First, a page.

Inspired by what I found at my local farmers market and some of my sister’s favorite flavors (corn is her favorite salad add-in), this salad tastes incredibly fresh due to the pea shoots. I once had pea shoots in a restaurant and was excited when I saw them with one of the vendors in the market. Pea shoots are also sometimes called pea tendrils; there may be blossoms on the stems that are edible (and lovely). They taste like sugar snap peas in leaf form.The dressing for this salad, like most of my summer staples, is a simple splash of oil, a tiny bit of acid (lemon juice or white wine vinegar) and salt and pepper. Just enough to wet the ingredients without overpowering the natural flavors.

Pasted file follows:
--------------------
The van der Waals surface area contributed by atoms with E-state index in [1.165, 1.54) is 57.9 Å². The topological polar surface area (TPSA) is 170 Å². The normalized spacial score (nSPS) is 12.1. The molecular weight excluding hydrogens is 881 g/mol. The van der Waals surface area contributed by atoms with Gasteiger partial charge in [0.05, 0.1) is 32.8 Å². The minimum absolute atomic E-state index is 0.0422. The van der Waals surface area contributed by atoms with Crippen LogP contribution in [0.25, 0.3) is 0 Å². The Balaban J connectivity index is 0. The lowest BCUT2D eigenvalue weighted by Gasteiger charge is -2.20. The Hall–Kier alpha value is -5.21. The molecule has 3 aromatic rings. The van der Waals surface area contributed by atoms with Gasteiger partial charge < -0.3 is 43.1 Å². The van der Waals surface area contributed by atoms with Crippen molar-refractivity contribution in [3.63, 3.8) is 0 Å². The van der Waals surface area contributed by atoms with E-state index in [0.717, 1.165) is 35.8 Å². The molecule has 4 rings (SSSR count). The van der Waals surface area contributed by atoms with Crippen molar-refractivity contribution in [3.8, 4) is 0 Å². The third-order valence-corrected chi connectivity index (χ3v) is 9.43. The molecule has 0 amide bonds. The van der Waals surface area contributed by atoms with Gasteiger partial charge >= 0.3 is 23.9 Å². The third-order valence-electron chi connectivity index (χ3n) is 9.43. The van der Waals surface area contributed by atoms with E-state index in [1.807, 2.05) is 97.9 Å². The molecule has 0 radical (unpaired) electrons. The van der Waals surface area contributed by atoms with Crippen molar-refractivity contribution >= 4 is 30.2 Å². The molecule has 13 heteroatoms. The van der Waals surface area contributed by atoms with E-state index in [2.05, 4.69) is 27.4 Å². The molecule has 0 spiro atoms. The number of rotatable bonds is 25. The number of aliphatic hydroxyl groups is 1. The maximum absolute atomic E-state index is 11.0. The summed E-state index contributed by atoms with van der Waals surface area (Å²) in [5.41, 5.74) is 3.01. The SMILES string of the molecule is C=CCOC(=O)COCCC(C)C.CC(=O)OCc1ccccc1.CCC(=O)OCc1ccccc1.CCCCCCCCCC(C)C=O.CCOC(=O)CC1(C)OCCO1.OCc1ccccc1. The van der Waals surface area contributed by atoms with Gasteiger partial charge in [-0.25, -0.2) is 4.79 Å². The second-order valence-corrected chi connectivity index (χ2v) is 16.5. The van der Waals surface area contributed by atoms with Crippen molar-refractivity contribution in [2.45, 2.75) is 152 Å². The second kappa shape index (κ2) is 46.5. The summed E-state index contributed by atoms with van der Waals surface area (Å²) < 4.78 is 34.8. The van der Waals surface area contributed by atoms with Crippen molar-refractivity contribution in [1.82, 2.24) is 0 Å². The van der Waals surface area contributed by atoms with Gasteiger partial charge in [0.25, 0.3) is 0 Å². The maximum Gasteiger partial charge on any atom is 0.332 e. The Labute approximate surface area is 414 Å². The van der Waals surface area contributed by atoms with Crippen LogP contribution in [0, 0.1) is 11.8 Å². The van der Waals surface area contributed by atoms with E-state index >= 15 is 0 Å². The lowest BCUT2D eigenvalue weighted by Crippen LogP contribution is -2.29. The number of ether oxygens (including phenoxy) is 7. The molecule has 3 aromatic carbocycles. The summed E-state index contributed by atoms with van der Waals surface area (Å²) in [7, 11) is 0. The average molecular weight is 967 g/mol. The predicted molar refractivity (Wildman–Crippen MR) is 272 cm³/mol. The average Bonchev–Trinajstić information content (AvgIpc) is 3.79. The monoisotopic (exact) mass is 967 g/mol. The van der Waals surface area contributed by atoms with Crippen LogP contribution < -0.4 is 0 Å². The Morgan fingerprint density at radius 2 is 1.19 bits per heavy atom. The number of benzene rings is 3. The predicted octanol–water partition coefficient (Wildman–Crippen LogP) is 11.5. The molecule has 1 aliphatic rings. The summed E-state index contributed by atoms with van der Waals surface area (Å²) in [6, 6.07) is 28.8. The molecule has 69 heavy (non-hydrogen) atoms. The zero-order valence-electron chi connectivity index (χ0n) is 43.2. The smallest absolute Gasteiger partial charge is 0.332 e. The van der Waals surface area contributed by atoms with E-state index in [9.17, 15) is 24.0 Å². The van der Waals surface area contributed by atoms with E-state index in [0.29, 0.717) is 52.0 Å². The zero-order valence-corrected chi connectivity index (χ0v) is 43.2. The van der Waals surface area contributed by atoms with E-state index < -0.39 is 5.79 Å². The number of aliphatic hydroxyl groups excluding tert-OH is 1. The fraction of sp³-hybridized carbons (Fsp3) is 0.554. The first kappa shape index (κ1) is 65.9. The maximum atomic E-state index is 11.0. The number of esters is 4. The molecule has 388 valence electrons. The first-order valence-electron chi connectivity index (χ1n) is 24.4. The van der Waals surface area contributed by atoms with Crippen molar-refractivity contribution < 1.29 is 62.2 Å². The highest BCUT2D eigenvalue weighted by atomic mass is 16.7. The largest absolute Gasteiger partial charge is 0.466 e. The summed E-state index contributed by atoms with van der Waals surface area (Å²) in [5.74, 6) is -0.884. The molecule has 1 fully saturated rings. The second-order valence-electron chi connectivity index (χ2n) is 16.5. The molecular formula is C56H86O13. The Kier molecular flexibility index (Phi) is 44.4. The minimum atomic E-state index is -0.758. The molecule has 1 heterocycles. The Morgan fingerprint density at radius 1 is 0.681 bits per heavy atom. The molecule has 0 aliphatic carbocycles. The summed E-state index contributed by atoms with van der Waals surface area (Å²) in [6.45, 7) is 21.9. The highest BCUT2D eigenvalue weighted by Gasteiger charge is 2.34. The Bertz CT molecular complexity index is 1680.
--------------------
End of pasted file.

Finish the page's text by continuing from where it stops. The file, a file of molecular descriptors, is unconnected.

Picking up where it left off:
There are no measurements for this salad – it’s sort of come as you go. This is how much I make for a single serving.

Prepare the pea shoots: rinse in cold water and drain. They will last a loosely covered bowl in the fridge for 3-4 days (if you don’t eat them first). Grab 1-2 handfuls of pea shoots per person and tear into good-sized bowl. If you’d like, add a handful of farm-fresh greens, also rinsed, any dirt removed, and torn into the bowl.

Slice a handful of cherry tomatoes (5-8) in half and add to the shoots.

Grill or roast one ear of corn. Cut kernels off of cob into the bowl.

Add a splash of extra virgin olive oil (~1T), a squeeze of lemon or a few drops of white wine vinegar (1-2 t to taste), a pinch or two of kosher salt, and a few grinds of pepper.

Toss and savor the flavors of summer.

pea shoots, tomato, and corn off the cob